Thursday, September 29, 2005

Irish in the EU

The EU Law Blog posts on the new language provisions for the European council. This caused a bit of a stir in Irish politics and in the Irish blogosphere for two lazy Junes in a row. See, here, here and, in a roundabout way, here. For a great opinion piece from last year, see Maria on Crooked Timber.

It's not much of a surprise that what advertised isn't quite what was got. We knew that, as the EU Law Blog notes, 'the member State of the language in issue bears the cost of its use.' What now transpires is that
there is a derogation for 5 years renewable according to which the institutions are not bound to draft all acts and publish them in Irish. The Council can review that derogation every five years and decide unanimously to end it.
To my mind this isn't all that bad an outcome. Or at least, it could be worse: at least this is cheaper.

Beyond an ego-massage for my fellow Irish language enthusiasts, the Irish language's status in EU institutions is, um, somewhat unlikely to have any particular impact on usage of the language in Ireland. The whole tedious debate was riven with ill-informed hyperbole from the start. I was particularly irritated by the spectacular ignorance of the main proponents of the change of the difference between a working language and an official language. You'd think they'd bone up before getting involved in the debate.

So, we arrive at an Irish solution to an Irish problem, not for the first time in the history of our relations with the EU: talk the nationalist talk, walk the pragmatic walk. On one level, I'm glad to see it was a dishonest sop: at least it confirms that Ireland's politicians have some degree of practical sense.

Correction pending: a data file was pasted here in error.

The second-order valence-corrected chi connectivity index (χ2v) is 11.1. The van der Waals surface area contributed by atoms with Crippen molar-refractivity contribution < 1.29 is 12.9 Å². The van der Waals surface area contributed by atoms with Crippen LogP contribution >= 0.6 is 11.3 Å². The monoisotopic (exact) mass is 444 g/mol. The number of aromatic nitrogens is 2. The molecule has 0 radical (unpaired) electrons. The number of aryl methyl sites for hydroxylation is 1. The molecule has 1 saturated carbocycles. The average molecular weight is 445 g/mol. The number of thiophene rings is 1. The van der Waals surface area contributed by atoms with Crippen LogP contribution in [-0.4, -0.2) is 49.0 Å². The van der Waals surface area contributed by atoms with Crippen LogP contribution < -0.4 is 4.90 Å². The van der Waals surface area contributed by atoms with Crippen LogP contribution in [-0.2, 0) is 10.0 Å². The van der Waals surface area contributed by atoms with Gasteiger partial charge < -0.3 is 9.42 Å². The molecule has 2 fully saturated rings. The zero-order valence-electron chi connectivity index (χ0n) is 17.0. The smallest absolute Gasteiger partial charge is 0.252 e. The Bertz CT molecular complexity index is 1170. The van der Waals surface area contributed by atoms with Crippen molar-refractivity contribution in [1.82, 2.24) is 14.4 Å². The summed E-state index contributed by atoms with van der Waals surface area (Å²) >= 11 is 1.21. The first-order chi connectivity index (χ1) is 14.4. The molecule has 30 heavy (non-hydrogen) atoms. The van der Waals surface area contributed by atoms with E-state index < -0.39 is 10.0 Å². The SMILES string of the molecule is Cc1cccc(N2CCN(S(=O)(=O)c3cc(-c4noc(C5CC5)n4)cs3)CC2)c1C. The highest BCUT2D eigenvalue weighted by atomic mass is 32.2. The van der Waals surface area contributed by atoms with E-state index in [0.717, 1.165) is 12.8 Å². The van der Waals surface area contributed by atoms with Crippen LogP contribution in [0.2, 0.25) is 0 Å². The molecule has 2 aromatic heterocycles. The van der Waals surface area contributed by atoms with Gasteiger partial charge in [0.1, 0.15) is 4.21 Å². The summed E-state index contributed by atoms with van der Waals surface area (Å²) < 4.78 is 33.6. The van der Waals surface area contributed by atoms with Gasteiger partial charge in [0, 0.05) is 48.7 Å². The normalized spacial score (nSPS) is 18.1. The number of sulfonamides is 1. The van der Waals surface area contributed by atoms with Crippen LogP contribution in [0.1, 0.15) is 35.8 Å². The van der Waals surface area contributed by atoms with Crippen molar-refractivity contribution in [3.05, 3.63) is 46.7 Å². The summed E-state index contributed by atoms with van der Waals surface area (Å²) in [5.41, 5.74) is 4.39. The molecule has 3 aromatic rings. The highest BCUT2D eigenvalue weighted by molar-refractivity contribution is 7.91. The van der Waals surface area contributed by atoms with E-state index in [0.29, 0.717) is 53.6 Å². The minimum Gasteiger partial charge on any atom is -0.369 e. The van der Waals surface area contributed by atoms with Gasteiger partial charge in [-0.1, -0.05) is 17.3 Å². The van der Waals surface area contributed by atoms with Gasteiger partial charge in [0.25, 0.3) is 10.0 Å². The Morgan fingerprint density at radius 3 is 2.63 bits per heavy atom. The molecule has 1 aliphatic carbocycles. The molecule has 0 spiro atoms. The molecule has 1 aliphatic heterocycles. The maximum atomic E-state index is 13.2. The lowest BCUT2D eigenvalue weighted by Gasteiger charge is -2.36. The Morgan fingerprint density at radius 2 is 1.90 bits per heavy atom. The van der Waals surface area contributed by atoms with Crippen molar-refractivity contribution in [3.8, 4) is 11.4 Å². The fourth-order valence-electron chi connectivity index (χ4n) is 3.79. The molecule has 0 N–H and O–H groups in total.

Wednesday, September 28, 2005


A friend pointed the front page picture on the Guardian out to me: it really is one of those photos that captures what it's all about. All that's missing is the crown of thorns.

Tuesday, September 27, 2005

Depth of Field

A quick dash up the North Antrim Coast has afforded me some time to experiment with depth of field and manual focus. Some work needed, but not bad so far!

Friday, September 23, 2005


A piece of research done by colleagues in the politics department here has been reported on the Guardian's website. According to the research, when exams are marked according to a double-blind system (where two people mark separately, without being aware of what the other marker has awarded the paper) there is a large discrepancy than when second markers are aware of the mark awarded by the first. It may all seem a bit arcane, but it undermines the idea that the more cost-efficient approaches to examining are just as accurate in ascertaining the worth of a student's work.

Wednesday, September 21, 2005


Strange skies these days. I wonder if it's something to do with all those students outside my window? Winter is on its way.

That's the Ticket!

Working in the same building as we do, myself and McGrathy are forever wondering at the heightened capacities of people other than ourselves for time-wasting, but this really takes the brioche (hat-tip Kottke).

Tuesday, September 20, 2005

New Orleans: A Necessary Location

George Friedman has a fascinating article in the current New York Review of Books, explaining why New Orleans must exist. Basically, an ocean port at the end of the Mississippi is crucial both to agriculture and to the manufacturing industries of the US.
A simple way to think about the New Orleans port complex is that it is where the bulk commodities of American agriculture go out to the world and the bulk commodities needed for American industrialism come in. The commodity chain of the global food industry starts here, as does that of American industrialism. If these facilities are gone, more than the price of goods shifts: the very physical structure of the global economy would have to be reshaped. Consider the impact on the US auto industry if steel doesn't come up the river, or the effect on global food supplies if US corn and soybeans don't get to the markets.
The river is simply the only way to keep these aspects of the American afloat, so to speak.

Thankfully, Friedman writes, the various facilities have not been damaged beyond repair. The key problem is that there's no-one left to work them.